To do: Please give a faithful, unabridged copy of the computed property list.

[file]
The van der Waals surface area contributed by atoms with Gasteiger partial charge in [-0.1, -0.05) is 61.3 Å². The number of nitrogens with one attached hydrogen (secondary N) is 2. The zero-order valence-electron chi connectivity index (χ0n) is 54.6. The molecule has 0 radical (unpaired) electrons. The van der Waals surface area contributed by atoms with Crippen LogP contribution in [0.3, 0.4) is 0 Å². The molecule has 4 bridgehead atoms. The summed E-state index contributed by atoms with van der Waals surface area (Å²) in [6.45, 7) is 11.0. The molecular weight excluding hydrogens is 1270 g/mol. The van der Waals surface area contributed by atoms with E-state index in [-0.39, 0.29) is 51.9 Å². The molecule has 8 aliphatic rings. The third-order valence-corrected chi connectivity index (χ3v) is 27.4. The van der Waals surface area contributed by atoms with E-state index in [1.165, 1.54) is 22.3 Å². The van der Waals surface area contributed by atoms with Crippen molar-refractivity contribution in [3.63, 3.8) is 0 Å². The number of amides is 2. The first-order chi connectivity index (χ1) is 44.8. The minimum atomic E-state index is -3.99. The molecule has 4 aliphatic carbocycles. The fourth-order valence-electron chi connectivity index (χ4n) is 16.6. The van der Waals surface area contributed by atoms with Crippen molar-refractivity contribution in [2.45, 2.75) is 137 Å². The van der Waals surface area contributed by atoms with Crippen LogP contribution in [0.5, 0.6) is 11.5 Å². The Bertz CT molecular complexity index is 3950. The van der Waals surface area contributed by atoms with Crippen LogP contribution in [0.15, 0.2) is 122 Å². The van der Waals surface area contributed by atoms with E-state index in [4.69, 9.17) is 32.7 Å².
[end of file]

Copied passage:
The van der Waals surface area contributed by atoms with Gasteiger partial charge in [-0.1, -0.05) is 61.3 Å². The number of nitrogens with one attached hydrogen (secondary N) is 2. The zero-order valence-electron chi connectivity index (χ0n) is 54.6. The molecule has 0 radical (unpaired) electrons. The van der Waals surface area contributed by atoms with Crippen LogP contribution in [0.3, 0.4) is 0 Å². The molecule has 4 bridgehead atoms. The summed E-state index contributed by atoms with van der Waals surface area (Å²) in [6.45, 7) is 11.0. The molecular weight excluding hydrogens is 1270 g/mol. The van der Waals surface area contributed by atoms with E-state index in [-0.39, 0.29) is 51.9 Å². The molecule has 8 aliphatic rings. The third-order valence-corrected chi connectivity index (χ3v) is 27.4. The van der Waals surface area contributed by atoms with E-state index in [1.165, 1.54) is 22.3 Å². The van der Waals surface area contributed by atoms with Crippen molar-refractivity contribution in [3.63, 3.8) is 0 Å². The number of amides is 2. The first-order chi connectivity index (χ1) is 44.8. The minimum atomic E-state index is -3.99. The molecule has 4 aliphatic carbocycles. The fourth-order valence-electron chi connectivity index (χ4n) is 16.6. The van der Waals surface area contributed by atoms with Crippen molar-refractivity contribution in [2.45, 2.75) is 137 Å². The van der Waals surface area contributed by atoms with Crippen LogP contribution in [0.5, 0.6) is 11.5 Å². The Bertz CT molecular complexity index is 3950. The van der Waals surface area contributed by atoms with Crippen LogP contribution in [0.15, 0.2) is 122 Å². The van der Waals surface area contributed by atoms with E-state index in [4.69, 9.17) is 32.7 Å².